Shifting environment presents the chance to unearth value and should pave the way to boost the number of mid-market deals.

By Manuel Deó

The Spanish M&A market in 2018 has been characterised by a series of large-cap transactions, helped by an abundance of cheap financing for the right deals. The total deal value on large-cap transactions in 2018, including ACS and Atlantia’s €32.1 billion takeover of Abertis, has already surpassed 2017 totals.

In the year to October, 772 transactions closed in Spain, compared to 791 in the same period last year. Yet, deal values totalled US$98.6 billion this year to October, dwarfing the US$36.7 billion total in the same period last year. IFM’s €2.16 billion acquisition of OHL Group’s concession business, which closed in April, was just one of several significant buyouts in a country known for mid-market M&A.

Buyers scouring the market for consolidation opportunities in 2018 have been particularly active in real estate, energy, healthcare, and infrastructure sectors. While Spain has enjoyed a host of deals above the €1 billion mark, the mid-cap market remains healthy with abundant opportunities likely to appear over the next 12 months. Sellers want to transact quickly, and there is strong competition for each asset.

Pressure to put dry powder to work will likely lead to bigger and bolder PE transactions in the year to come.

By Manuel Deó

Spanish private equity (PE) houses are sitting on large piles of dry powder as they scour the Spanish market for investment opportunities, as is the case in much of Europe. According to Pitchbook, total deal value has decreased by 15.3% compared to the same period in 2017.

This dry powder will not simply disappear. The pressure to put that money to work will likely lead to bigger and bolder PE transactions in the year to come, as PE firms take on more ambitious targets across the country. PE firms will need to source more off-market deals and corporate carve-outs in 2019. These transactions will likely be more common in the next few months as PE firms continue to operate in a competitive sellers’ market.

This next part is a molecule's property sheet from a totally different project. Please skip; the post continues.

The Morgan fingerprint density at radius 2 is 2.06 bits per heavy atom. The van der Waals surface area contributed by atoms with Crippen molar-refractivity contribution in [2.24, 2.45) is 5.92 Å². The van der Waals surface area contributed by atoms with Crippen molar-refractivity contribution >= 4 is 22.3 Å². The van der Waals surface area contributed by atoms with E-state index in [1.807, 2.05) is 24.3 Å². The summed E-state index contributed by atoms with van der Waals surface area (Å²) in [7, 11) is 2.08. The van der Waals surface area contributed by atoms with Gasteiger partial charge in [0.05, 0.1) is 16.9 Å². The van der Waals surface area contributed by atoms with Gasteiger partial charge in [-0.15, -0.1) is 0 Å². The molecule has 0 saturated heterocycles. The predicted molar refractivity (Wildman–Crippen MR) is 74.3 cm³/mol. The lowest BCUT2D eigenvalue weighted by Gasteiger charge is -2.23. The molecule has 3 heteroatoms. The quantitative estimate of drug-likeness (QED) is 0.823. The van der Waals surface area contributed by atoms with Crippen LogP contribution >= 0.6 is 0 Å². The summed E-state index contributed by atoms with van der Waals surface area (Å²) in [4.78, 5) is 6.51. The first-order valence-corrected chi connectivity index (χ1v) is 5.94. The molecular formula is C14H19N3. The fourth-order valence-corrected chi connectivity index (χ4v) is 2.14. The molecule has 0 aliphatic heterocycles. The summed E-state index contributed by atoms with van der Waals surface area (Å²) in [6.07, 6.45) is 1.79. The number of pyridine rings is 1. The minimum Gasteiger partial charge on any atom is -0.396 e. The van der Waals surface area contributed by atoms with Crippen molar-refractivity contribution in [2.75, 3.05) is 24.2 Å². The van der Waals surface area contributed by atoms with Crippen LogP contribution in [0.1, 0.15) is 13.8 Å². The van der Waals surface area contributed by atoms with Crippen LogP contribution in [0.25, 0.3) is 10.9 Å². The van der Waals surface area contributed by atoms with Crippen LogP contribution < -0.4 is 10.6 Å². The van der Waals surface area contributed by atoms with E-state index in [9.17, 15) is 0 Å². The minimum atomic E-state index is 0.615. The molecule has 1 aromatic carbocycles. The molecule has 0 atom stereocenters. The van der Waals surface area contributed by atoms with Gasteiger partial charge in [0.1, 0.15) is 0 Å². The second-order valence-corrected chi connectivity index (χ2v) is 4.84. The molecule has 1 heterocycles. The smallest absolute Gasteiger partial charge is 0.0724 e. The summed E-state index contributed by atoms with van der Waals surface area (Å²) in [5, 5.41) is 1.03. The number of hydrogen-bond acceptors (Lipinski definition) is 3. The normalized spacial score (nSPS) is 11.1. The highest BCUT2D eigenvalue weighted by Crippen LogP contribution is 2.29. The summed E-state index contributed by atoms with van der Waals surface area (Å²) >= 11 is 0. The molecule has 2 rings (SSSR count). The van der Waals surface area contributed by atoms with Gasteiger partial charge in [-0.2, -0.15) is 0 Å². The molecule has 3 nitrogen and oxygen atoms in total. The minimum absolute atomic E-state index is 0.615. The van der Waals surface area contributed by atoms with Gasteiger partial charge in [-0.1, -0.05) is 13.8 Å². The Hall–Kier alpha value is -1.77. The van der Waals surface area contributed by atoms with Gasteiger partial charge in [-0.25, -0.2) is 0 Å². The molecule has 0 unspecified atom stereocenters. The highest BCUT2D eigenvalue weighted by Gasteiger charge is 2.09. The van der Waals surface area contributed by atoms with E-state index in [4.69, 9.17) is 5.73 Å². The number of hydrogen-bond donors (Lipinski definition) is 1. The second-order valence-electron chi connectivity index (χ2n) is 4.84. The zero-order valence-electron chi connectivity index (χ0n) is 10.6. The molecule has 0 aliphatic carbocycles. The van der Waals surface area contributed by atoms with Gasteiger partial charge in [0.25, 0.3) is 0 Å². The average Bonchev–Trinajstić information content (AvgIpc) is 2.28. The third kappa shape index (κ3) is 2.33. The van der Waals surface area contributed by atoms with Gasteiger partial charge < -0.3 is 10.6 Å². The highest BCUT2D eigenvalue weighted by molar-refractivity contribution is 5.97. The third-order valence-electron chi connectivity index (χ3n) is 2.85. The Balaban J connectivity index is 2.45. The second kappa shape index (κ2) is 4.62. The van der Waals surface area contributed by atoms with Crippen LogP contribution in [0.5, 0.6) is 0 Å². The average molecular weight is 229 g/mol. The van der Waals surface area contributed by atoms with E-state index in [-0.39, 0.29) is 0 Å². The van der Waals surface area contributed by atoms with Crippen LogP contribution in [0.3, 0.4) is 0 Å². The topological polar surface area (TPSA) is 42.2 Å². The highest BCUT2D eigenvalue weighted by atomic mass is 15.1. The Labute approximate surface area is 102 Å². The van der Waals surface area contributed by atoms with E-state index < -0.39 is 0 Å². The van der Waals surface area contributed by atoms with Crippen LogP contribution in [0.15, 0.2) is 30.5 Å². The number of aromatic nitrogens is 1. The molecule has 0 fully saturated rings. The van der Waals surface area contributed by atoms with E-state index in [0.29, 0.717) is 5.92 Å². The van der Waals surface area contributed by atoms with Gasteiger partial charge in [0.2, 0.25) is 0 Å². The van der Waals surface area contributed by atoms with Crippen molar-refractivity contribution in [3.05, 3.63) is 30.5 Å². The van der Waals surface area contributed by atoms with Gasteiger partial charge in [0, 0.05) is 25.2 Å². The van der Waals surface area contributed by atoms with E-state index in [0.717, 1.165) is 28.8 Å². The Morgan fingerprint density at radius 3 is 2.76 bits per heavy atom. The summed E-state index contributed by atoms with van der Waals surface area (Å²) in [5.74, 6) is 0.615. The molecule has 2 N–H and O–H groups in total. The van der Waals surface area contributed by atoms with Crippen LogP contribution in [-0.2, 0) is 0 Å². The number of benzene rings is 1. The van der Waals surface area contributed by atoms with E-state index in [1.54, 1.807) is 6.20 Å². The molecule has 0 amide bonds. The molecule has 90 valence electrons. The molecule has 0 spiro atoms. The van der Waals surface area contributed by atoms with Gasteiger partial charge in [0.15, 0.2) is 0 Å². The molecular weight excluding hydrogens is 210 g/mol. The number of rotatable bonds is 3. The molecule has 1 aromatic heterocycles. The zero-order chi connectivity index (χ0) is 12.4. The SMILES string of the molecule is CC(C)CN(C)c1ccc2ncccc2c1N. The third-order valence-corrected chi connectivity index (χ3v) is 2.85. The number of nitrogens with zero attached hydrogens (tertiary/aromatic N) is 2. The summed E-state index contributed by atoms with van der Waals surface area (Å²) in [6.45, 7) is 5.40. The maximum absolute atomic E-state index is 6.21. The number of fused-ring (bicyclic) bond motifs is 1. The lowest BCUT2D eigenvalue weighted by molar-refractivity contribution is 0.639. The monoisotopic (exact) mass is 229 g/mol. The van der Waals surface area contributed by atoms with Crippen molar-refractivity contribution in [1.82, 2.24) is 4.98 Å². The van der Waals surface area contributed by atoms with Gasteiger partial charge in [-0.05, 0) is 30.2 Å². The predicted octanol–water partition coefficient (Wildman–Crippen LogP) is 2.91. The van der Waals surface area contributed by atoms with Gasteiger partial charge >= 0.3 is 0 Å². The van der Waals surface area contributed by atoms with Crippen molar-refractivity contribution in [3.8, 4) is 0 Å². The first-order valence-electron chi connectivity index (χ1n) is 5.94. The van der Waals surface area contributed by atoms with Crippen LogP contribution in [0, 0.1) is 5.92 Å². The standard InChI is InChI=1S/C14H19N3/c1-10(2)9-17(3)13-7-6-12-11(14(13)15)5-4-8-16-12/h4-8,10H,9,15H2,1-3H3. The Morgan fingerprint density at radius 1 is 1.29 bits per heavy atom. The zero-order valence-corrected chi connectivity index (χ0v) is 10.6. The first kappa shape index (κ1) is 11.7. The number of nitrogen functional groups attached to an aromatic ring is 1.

Limited partners will put more pressure on PE firms to generate returns, inevitably leading to more headline-grabbing buyout attempts. The greater capital needs of larger deal sizes likely will fuel a revival of consortium deals, in which two or more sponsors pool their resources as co-investors. An uptick in consortium-led deals can be positive for corporate boards and senior management, because such deals widen the range of possible investor structures, and deepen the pool of accessible capital and expertise to enhance shareholder value.

By Paul Davies and Rosa Espin

Spain is leading the fight against climate change with a proposed new Climate Change and Energy Transition Law.

The Spanish government regards climate change as one of the greatest challenges facing the country. Since 22 April 2016, the Paris Agreement (which sets out a global action plan to avoid climate change by limiting global warning to well below 2ºC), has been open for signature. Spain formally ratified the Paris Agreement in early 2017 and must now seek to implement measures to achieve the ambitious targets that it faces.

As an important consequence of these targets, in December last year the Spanish Climate Change Commission passed a proposal which urged the Government to develop a draft law on Climate Change and Energy Transition. This draft law will enable Spain to achieve its climate change and energy goals and promote competitiveness in the country. This proposed law is expected to regulate existing and future climate related measures, taking into account the climate change targets for the years 2030 and 2050.